JACKSONVILLE, Fla. - As if you needed another reason to dread going to the DMV, it turns out the state makes a killing selling your personal information.
That’s according to a recent WFTS-TV investigation, which found that in 2017 the Florida Department of Highway Safety and Motor Vehicles generated more than $77 million from selling people’s data to third parties such as debt collection agencies, insurance carriers and marketers.
The news station uncovered records that suggest over 30 companies purchased Floridians’ personal data. Among them was Acxiom, a marketing firm headquartered in Arkansas, which bought data from the DHSMV for prices as low as a "penny a record."
Incidentally, the price tag to find out just how much money the agency makes off marketers was much steeper. In response to a public records request, WFTS received a quote for almost $3,000.
This is nothing new. A 2016 report by Tampa’s FOX 13 determined the agency "sells driver records in bulk…without thoroughly vetting the companies" involved. At the time, the news station estimated the state collected roughly $150 million over a two-year span.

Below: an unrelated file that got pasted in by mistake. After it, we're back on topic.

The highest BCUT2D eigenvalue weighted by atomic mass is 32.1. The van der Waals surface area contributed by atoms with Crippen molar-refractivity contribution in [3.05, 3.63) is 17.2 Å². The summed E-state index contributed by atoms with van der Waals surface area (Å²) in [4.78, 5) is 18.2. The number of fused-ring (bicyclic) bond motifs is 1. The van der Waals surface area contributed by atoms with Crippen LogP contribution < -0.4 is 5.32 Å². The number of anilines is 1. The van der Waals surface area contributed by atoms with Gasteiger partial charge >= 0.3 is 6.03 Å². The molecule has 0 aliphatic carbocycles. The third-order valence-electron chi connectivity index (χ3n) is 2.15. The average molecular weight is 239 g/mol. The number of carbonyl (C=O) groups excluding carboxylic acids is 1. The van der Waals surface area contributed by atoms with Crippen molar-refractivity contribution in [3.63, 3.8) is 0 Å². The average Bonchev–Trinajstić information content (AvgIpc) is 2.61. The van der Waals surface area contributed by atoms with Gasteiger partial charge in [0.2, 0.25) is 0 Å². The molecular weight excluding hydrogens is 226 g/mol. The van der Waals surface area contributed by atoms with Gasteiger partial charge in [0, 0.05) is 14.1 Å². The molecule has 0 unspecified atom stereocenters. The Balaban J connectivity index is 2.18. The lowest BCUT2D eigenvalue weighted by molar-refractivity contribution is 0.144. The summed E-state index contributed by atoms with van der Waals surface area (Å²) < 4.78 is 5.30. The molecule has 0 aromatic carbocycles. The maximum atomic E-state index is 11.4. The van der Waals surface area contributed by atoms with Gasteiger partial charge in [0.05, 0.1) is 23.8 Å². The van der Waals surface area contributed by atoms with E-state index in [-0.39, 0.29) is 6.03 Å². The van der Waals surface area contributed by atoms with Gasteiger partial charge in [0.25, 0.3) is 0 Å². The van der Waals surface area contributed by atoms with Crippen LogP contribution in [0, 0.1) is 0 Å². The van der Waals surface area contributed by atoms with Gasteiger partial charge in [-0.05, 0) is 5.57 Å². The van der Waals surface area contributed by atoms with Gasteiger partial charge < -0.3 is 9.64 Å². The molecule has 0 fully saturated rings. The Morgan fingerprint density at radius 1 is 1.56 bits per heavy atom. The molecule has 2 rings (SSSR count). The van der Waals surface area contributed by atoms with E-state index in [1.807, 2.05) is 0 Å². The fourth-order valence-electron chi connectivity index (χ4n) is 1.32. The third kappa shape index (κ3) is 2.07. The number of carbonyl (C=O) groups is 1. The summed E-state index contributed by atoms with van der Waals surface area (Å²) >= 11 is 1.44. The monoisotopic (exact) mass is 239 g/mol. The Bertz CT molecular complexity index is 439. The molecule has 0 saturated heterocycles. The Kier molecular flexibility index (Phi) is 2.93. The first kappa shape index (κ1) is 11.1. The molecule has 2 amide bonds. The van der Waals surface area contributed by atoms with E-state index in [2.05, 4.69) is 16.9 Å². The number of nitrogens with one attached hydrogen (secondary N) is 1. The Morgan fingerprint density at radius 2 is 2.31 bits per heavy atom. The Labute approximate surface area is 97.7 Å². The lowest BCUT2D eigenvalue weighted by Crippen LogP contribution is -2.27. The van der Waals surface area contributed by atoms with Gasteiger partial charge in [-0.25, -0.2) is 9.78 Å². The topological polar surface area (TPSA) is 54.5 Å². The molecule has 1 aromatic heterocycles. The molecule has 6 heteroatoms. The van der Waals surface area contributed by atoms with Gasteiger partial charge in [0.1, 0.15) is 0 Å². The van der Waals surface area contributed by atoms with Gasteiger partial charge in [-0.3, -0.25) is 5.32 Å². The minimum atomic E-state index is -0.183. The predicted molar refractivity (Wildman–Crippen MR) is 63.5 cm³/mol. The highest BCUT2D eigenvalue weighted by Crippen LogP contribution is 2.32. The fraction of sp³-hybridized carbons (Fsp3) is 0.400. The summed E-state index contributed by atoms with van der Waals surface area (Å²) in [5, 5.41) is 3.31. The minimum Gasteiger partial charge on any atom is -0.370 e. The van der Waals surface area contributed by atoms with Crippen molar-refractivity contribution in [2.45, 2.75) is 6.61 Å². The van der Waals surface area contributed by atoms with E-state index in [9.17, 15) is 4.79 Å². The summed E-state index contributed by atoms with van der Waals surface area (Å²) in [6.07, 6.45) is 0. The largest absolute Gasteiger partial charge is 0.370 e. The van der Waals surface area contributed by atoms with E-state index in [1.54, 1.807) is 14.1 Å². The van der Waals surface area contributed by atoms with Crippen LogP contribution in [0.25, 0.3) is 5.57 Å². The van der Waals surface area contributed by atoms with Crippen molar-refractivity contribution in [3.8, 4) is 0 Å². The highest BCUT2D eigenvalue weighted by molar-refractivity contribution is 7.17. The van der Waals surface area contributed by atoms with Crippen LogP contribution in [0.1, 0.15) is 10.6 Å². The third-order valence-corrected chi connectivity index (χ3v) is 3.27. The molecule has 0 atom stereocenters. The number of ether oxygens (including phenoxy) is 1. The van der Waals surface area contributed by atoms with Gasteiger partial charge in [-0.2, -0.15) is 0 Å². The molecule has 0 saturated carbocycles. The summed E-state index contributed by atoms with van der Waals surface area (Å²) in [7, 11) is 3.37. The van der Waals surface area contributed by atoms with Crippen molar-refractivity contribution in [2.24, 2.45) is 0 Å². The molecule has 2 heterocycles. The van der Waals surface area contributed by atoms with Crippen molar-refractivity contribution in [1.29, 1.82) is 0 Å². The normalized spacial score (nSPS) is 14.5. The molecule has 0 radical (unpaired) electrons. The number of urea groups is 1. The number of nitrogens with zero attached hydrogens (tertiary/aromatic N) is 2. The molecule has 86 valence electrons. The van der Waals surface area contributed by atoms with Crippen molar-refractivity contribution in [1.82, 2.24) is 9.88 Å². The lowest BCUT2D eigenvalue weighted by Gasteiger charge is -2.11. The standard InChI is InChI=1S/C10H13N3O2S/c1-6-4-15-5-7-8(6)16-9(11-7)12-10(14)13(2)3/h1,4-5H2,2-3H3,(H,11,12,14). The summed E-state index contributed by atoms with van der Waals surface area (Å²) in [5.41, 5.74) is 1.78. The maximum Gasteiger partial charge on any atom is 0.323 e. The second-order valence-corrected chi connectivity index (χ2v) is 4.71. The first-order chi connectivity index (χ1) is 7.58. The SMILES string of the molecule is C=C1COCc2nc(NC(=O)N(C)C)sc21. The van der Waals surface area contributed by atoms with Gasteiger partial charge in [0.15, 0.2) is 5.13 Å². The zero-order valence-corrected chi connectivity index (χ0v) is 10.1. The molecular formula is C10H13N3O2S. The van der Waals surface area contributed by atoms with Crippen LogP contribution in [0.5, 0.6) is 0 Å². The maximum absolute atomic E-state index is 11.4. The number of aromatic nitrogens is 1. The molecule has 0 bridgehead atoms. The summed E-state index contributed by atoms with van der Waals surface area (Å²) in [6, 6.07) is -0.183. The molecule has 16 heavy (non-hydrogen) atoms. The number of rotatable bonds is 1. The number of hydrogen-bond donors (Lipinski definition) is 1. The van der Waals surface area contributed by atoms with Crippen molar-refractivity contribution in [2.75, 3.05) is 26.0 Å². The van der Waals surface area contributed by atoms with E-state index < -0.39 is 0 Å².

Worse yet, there’s no avenue available to drivers who would prefer to keep their information from being sold, a state spokesperson told WFTS via email:
"The Florida Department of Highway Safety and Motor Vehicles provides public records as legally required, in accordance with federal and state law, and as a necessary function in order for customers to efficiently conduct everyday business. The department has successfully instituted proactive security measures to ensure customer information is protected and any misuse of customer information will be pursued to the fullest extent of the law."
In Florida, your driver's license and crash history are considered public. While some records including your address and phone number are protected by law, the government and private companies can seek access. To learn more, visit the DHSMV's website.
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